So now they’re trying to engineer yet another financial crisis by encouraging banks and other lenders to exercise minimal due diligence on their mortgage portfolio.

This comes at a pivotal time. US banks are only now just barely starting to recapitalize after the early days of the financial crisis.

They’ve unloaded their toxic assets to the US government and Federal Reserve.

They’ve borrowed money at essentially 0% from the Fed and loaned it to the Treasury Department at interest (the mother of all scams).

After six years of these freebies and taxpayer-funded bailouts, bank balance sheets are only now starting to clear up.

So what does Congress do? They propose a new law to screw up bank balance sheets all over again.

It’s idiocy on an epic scale… and it makes one wonder what team of monkeys is coming up with these ideas.

“Somehow I was expecting something … bigger,” said Moist, looking through the steel bars into the little room that held the gold. The metal, in open bags and boxes, gleamed dully in the torchlight.

“That is almost ten tons of gold,” said Bent reproachfully. “It does not have to look big.”

“But all the ingots and bags put together aren’t much bigger than the desks out there!”

“It is very heavy, Mr. Lipwig. It is the one true metal, pure and unsullied,” said Bent. His left eye twitched. “It is the metal that never fell from grace.”

“Really?” said Moist, checking that the door out of there was still open.

“And it is also the only basis of a sound financial system,” Mr. Bent went on, while the torchlight reflected from the bullion and gilded his face. “There is Value! There is Worth! Without the anchor of gold, all would be chaos.”

“Why?”

“Who would set the value of the dollar?”

“Our dollars are not pure gold, though, are they?”

“Aha, yes. Gold-colored, Mr. Lipwig,” said Bent. “Less gold than seawater. Gold-ish. We adulterated our own currency! Infamy! There can be no greater crime!” His eyes twitched again.

“Er … murder?” Moist ventured. Yep, the door was still open.

Mr. Bent waved a hand. “Murder only happens once,” he said, “but when the trust in gold breaks down, chaos rules. But it had to be done. The abominable coins are, admittedly, only goldish, but they are at least a solid token of true gold in the reserves. In their wretchedness, they nevertheless acknowledgethe primacy of gold and our independence from the machinations of government! […]”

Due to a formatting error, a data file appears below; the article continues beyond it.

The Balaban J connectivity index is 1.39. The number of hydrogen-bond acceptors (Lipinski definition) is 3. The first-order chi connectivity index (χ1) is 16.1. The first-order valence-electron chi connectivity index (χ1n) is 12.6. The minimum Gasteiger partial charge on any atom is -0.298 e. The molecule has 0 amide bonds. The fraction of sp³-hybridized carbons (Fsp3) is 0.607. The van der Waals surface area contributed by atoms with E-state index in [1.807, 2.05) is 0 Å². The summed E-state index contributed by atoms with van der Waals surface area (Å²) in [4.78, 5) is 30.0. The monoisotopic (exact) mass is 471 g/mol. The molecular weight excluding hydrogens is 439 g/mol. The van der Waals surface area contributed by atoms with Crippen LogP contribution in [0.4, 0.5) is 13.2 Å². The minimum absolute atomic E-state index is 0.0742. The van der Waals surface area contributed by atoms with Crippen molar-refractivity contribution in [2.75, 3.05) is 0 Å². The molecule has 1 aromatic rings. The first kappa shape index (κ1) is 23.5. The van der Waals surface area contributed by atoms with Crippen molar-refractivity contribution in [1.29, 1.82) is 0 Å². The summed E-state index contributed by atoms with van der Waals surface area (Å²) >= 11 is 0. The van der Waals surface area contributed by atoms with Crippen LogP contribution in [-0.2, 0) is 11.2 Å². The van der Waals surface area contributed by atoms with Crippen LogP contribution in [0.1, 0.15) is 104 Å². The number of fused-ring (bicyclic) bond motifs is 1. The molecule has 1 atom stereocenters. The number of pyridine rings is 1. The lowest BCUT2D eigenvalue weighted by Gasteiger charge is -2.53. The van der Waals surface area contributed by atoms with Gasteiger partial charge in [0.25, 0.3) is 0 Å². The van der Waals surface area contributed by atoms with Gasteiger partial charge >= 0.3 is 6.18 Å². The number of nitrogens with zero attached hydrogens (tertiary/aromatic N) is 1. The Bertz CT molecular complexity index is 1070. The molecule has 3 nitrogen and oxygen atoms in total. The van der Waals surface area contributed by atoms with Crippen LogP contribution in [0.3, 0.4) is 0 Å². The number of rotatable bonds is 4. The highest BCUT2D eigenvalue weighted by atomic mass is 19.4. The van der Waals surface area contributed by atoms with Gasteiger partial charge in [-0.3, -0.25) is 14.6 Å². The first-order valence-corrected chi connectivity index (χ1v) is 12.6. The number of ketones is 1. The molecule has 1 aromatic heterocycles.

“I read somewhere that the coins represent a promise to hand over a dollar’s worth of gold,” said Moist helpfully.

Mr. Bent steepled his hands in front of his face and turned his eyes upward, as though praying.

“In theory, yes,” he said after a few moments. “I would prefer to say that it is a tacit understanding that we will honor our promise to exchange it for a dollar’s worth of gold, provided we are not, in point of fact, asked to.”

“So … it’s not really a promise?”

“It certainly is, sir, in financial circles. It is, you see, about trust.”

“You mean, trust us, we’ve got a big expensive building?”

“You jest, Mr. Lipwig, but there may be a grain of truth there.”

~ Terry Pratchett, Making Money

Money.

We all like money, right? Money is relevant to our lives before school, during school and after school. Some of us that go to school never use some of the courses we NEED to take. Why isn’t there a course about how to save money? Or how to invest, or how to put into an RRSP? OR EVEN HOW TO PAY YOUR DAMN TAXES… (this hits home a little) Thank goodness I have parents who have worked for banks and are in the accounting business, but what if I didn’t?

Who would teach me how to do these things?

Now I still don’t know much about any of these things I have mentioned because I am still learning… But I write this to put a spark in your head to think about it! Ask questions! Saving and thinking about money crap is scary sometimes, but it doesn’t have to be.

What is your opinion on this? Would you be thankful to have these skills after high school graduation?

As we’ve reported for over 4 years, the Federal Reserve banks are private, not government agencies.

Indeed, the government admitted 86 years ago that the Fed banks are private. And the Fed has repeatedly reaffirmed this fact.

As Matt Stoller points out, they have just done so again … in the AIG trial. Specifically, government lawyers said:

Now, some of the documents … were not actually produced by the United States, they were produced by the Federal Reserve Bank of New York, which is a third party.

18 SOBERING FACTS ABOUT THE UNPRECEDENTED STUDENT LOAN DEBT CRISIS IN THE UNITED STATES

The student loan debt bubble in America is spiraling out of control, and it is financially crippling an entire generation of young Americans

The student loan debt bubble in America is spiraling out of control, and it is financially crippling an entire generation of young Americans.  At this point, the grand total of student loan debt in the United States has reached a staggering 1.2 trilliondollars, and an all-time record high 40 million Americans are currently paying off student loan debts.  Just when our young people should be planning on buying homes and starting families, they find themselves financially paralyzed by oppressive levels of debt.  What makes all of this even worse is that only some of our college graduates are able to get the “good jobs” that we promised them.  So with limited job prospects and suffocating levels of debt, this generation of young Americans is increasingly putting off major life commitments such as buying a home and getting married.  As a society, we really need to rethink how we are “educating” our young people, because what we are doing now is clearly not working.  The following are 18 sobering facts about the unprecedented student loan debt crisis in the United States…